Based on a first look, RIM's new smartphone for corporate users is impressive
This is a great time for anyone who hates to be away from e-mail and the Internet for more than a few minutes at a stretch. Apple (AAPL), which last year redefined the mobile experience with the iPhone, seems poised to introduce an improved version. And market leader Research In Motion (RIMM) has risen to the challenge with the BlackBerry Bold.
When the phone launches this summer, it should be a potent weapon in RIM's fight to defend its dominance of the corporate smartphone market.
A Bold Impression
Unlike recent BlackBerry products such as the super-slim Pearl, the Bold is aimed at the heart of RIM's traditional enterprise market. I had only a brief chance to try it during a meeting with RIM co-CEO Mike Lazaridis, but what I saw was impressive.
The Bold's most striking features are the screen and the keyboard. The screen displays 480 by 320 pixels, the same resolution as the iPhone, though it is significantly smaller and can be used only in a horizontal orientation. The image is sharp and bright with attractive white icons that jump out of a black background. The Bold falls between the Curve and the 8800 series in size, and its keyboard, featuring sculpted and well-separated keys, is as good as those on any handheld.
Like the rumored iPhone 2, the Bold runs on a high-speed, 3G broadband technology called HSDPA (for high-speed downlink packet access) and also works with Wi-Fi. Although RIM has not announced a wireless carrier yet, AT&T (T) is the only U.S. national network whose service matches the Bold's wireless specs. Unfortunately, the browser on the Bold appears to use the same indifferent software as on recent BlackBerrys, so the Web experience leaves a lot to be desired. But the faster technology produces speedy downloads of mail attachments. That makes the Bold the first BlackBerry I'd use to watch streaming video.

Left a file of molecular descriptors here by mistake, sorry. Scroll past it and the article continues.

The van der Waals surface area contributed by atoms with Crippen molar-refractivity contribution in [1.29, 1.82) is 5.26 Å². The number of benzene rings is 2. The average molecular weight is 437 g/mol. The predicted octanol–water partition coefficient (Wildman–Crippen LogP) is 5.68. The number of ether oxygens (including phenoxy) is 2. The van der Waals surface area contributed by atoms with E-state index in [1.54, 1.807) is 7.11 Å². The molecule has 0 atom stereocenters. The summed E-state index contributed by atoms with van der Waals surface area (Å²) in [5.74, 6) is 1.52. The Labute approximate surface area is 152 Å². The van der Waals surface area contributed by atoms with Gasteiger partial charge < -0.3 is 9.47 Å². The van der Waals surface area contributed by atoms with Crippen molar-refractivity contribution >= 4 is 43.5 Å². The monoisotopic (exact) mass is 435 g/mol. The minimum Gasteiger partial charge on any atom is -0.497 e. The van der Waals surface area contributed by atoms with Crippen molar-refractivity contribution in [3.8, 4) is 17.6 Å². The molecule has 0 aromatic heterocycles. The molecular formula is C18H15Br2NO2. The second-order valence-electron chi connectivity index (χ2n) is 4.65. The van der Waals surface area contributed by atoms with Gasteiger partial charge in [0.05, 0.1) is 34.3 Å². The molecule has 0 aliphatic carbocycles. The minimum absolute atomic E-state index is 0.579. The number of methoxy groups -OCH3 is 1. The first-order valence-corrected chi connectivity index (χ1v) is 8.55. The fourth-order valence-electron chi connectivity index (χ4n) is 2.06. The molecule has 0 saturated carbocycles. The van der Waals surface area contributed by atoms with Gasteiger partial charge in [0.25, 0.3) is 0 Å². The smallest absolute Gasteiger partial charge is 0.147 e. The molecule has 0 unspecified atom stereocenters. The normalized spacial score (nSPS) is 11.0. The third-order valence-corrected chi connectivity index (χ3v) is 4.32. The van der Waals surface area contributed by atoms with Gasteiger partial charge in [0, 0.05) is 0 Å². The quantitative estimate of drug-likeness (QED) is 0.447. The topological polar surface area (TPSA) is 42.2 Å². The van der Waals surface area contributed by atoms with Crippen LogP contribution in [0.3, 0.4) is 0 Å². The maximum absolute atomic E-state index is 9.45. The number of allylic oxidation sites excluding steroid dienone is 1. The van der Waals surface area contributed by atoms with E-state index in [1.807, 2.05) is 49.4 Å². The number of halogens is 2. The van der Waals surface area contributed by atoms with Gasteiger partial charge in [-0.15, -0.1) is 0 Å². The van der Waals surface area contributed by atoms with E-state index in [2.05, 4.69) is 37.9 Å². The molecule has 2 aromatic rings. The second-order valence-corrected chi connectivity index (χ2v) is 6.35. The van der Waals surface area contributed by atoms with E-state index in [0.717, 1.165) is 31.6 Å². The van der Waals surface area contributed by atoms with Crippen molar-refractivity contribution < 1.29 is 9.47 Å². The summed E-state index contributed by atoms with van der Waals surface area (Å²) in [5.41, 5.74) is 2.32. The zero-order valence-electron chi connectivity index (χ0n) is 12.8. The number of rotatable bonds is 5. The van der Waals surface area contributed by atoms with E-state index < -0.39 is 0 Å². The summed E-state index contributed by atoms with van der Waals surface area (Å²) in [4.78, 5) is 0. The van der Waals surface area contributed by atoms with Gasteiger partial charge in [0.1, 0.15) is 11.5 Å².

A Question of Philosophy
In the year since the iPhone was introduced, both Apple and RIM have enjoyed great success in a rapidly growing smartphone market. Research firm Canalys found that in the fourth quarter of 2007 BlackBerry shipments rose 121% over last year's fourth quarter, and its worldwide share ticked up 2.5 points, to 11.4%. The iPhone quickly captured 6.8% of the market, largely at the expense of Motorola (MOT), Nokia, and Palm.
Next month Apple will make its first serious bid for RIM's core corporate market by introducing a new application that will let iPhones connect to Microsoft Exchange mail servers. The same software allows corporations to manage iPhones remotely, giving them the ability to turn features such as the camera off and to wipe out data if the unit is reported lost or stolen. Apple is licensing the Microsoft (MSFT) ActiveSync software that is also available on Palm (PALM), Nokia (NOK), and Sony Ericsson products as well as handsets running Microsoft's Windows Mobile.
RIM's BlackBerry Enterprise Server (BES) provides a considerably finer degree of corporate control than ActiveSync. (In this way it's similar to Motorola's software, Good Mobile Messenger, for Palm and Windows Mobile.) But the real choice for corporations is between the different philosophies represented by BES and ActiveSync. The BlackBerry seamlessly provides a secure connection between the Exchange mailbox and RIM's network operations centers, which do the heavy lifting of communicating with wireless devices. With the Microsoft solution, companies have to manage their own links with wireless networks. Microsoft and Apple promote the lack of third-party involvement as a security advantage, but I'm not convinced that's how it will appear to the companies that have learned to trust and rely on the BlackBerry.
Everyone can win in this game because the market is far from saturated. Corporations will struggle with tough choices, but the devices and services will keep getting better.